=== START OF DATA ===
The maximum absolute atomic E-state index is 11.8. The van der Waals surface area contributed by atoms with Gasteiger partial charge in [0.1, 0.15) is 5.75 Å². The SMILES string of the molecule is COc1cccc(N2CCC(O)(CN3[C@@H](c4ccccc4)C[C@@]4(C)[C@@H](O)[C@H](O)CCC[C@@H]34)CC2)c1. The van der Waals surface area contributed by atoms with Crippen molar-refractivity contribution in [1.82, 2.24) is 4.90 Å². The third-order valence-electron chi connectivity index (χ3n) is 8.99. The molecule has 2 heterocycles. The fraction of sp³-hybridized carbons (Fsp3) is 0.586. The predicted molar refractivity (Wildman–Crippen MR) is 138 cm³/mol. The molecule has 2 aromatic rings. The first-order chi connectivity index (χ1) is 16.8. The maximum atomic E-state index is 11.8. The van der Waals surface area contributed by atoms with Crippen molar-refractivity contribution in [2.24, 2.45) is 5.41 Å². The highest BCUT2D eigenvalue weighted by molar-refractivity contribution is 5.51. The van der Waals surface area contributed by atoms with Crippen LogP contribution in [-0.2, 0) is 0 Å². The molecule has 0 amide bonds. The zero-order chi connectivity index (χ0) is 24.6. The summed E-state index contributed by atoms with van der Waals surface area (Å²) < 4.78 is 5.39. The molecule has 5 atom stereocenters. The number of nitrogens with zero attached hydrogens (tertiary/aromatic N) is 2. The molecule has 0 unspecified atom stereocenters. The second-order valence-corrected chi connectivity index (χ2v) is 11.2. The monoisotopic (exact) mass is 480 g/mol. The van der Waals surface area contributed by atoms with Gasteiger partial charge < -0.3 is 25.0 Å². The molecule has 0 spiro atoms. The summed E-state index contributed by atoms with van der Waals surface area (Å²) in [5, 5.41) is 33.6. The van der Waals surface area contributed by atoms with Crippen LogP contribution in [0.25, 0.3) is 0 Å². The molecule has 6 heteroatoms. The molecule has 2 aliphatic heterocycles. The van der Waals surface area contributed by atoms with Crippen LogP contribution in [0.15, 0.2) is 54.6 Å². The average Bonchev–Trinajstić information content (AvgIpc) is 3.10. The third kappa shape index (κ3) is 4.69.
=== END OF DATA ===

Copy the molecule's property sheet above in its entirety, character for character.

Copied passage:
The maximum absolute atomic E-state index is 11.8. The van der Waals surface area contributed by atoms with Gasteiger partial charge in [0.1, 0.15) is 5.75 Å². The SMILES string of the molecule is COc1cccc(N2CCC(O)(CN3[C@@H](c4ccccc4)C[C@@]4(C)[C@@H](O)[C@H](O)CCC[C@@H]34)CC2)c1. The van der Waals surface area contributed by atoms with Crippen molar-refractivity contribution in [1.82, 2.24) is 4.90 Å². The third-order valence-electron chi connectivity index (χ3n) is 8.99. The molecule has 2 heterocycles. The fraction of sp³-hybridized carbons (Fsp3) is 0.586. The predicted molar refractivity (Wildman–Crippen MR) is 138 cm³/mol. The molecule has 2 aromatic rings. The first-order chi connectivity index (χ1) is 16.8. The maximum atomic E-state index is 11.8. The van der Waals surface area contributed by atoms with Crippen molar-refractivity contribution in [2.24, 2.45) is 5.41 Å². The highest BCUT2D eigenvalue weighted by molar-refractivity contribution is 5.51. The van der Waals surface area contributed by atoms with Crippen LogP contribution in [-0.2, 0) is 0 Å². The molecule has 0 amide bonds. The zero-order chi connectivity index (χ0) is 24.6. The summed E-state index contributed by atoms with van der Waals surface area (Å²) < 4.78 is 5.39. The molecule has 5 atom stereocenters. The number of nitrogens with zero attached hydrogens (tertiary/aromatic N) is 2. The molecule has 0 unspecified atom stereocenters. The second-order valence-corrected chi connectivity index (χ2v) is 11.2. The monoisotopic (exact) mass is 480 g/mol. The van der Waals surface area contributed by atoms with Gasteiger partial charge < -0.3 is 25.0 Å². The molecule has 0 spiro atoms. The summed E-state index contributed by atoms with van der Waals surface area (Å²) in [5, 5.41) is 33.6. The van der Waals surface area contributed by atoms with Crippen LogP contribution in [0.25, 0.3) is 0 Å². The molecule has 6 heteroatoms. The molecule has 2 aliphatic heterocycles. The van der Waals surface area contributed by atoms with Crippen LogP contribution in [0.15, 0.2) is 54.6 Å². The average Bonchev–Trinajstić information content (AvgIpc) is 3.10. The third kappa shape index (κ3) is 4.69.